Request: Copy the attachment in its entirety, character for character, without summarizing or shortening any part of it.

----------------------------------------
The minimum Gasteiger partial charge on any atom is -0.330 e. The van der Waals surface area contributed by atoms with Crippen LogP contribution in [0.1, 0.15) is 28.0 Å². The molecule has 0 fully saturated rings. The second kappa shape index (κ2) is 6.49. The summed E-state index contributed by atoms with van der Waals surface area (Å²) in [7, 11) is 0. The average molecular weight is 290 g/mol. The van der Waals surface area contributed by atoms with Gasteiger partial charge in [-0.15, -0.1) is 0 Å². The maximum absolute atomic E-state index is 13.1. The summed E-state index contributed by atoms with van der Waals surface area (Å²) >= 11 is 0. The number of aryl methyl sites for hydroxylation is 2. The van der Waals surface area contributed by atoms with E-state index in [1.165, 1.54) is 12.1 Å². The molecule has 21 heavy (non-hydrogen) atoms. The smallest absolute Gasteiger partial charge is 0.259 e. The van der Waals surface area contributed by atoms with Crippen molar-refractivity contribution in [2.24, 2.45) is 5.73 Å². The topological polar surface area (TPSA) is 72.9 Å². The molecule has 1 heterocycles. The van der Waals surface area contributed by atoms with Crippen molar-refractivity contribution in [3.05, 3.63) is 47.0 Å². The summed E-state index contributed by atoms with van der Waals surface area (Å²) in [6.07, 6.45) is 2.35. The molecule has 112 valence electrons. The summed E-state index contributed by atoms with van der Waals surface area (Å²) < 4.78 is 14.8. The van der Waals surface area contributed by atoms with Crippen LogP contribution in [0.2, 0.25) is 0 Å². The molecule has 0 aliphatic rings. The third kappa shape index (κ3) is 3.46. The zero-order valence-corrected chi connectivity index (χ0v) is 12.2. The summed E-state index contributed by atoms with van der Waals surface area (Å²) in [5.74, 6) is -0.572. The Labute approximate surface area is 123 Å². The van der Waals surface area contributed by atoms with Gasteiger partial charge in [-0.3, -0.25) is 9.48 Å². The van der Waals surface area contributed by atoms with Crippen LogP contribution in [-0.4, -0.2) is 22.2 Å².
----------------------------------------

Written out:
The minimum Gasteiger partial charge on any atom is -0.330 e. The van der Waals surface area contributed by atoms with Crippen LogP contribution in [0.1, 0.15) is 28.0 Å². The molecule has 0 fully saturated rings. The second kappa shape index (κ2) is 6.49. The summed E-state index contributed by atoms with van der Waals surface area (Å²) in [7, 11) is 0. The average molecular weight is 290 g/mol. The van der Waals surface area contributed by atoms with Gasteiger partial charge in [-0.15, -0.1) is 0 Å². The maximum absolute atomic E-state index is 13.1. The summed E-state index contributed by atoms with van der Waals surface area (Å²) >= 11 is 0. The number of aryl methyl sites for hydroxylation is 2. The van der Waals surface area contributed by atoms with E-state index in [1.165, 1.54) is 12.1 Å². The molecule has 21 heavy (non-hydrogen) atoms. The smallest absolute Gasteiger partial charge is 0.259 e. The van der Waals surface area contributed by atoms with Crippen molar-refractivity contribution in [2.24, 2.45) is 5.73 Å². The topological polar surface area (TPSA) is 72.9 Å². The molecule has 1 heterocycles. The van der Waals surface area contributed by atoms with Crippen molar-refractivity contribution in [3.05, 3.63) is 47.0 Å². The summed E-state index contributed by atoms with van der Waals surface area (Å²) in [6.07, 6.45) is 2.35. The molecule has 112 valence electrons. The summed E-state index contributed by atoms with van der Waals surface area (Å²) < 4.78 is 14.8. The van der Waals surface area contributed by atoms with Crippen LogP contribution in [0.2, 0.25) is 0 Å². The molecule has 0 aliphatic rings. The third kappa shape index (κ3) is 3.46. The zero-order valence-corrected chi connectivity index (χ0v) is 12.2. The summed E-state index contributed by atoms with van der Waals surface area (Å²) in [5.74, 6) is -0.572. The Labute approximate surface area is 123 Å². The van der Waals surface area contributed by atoms with Gasteiger partial charge in [-0.3, -0.25) is 9.48 Å². The van der Waals surface area contributed by atoms with Crippen LogP contribution in [-0.4, -0.2) is 22.2 Å².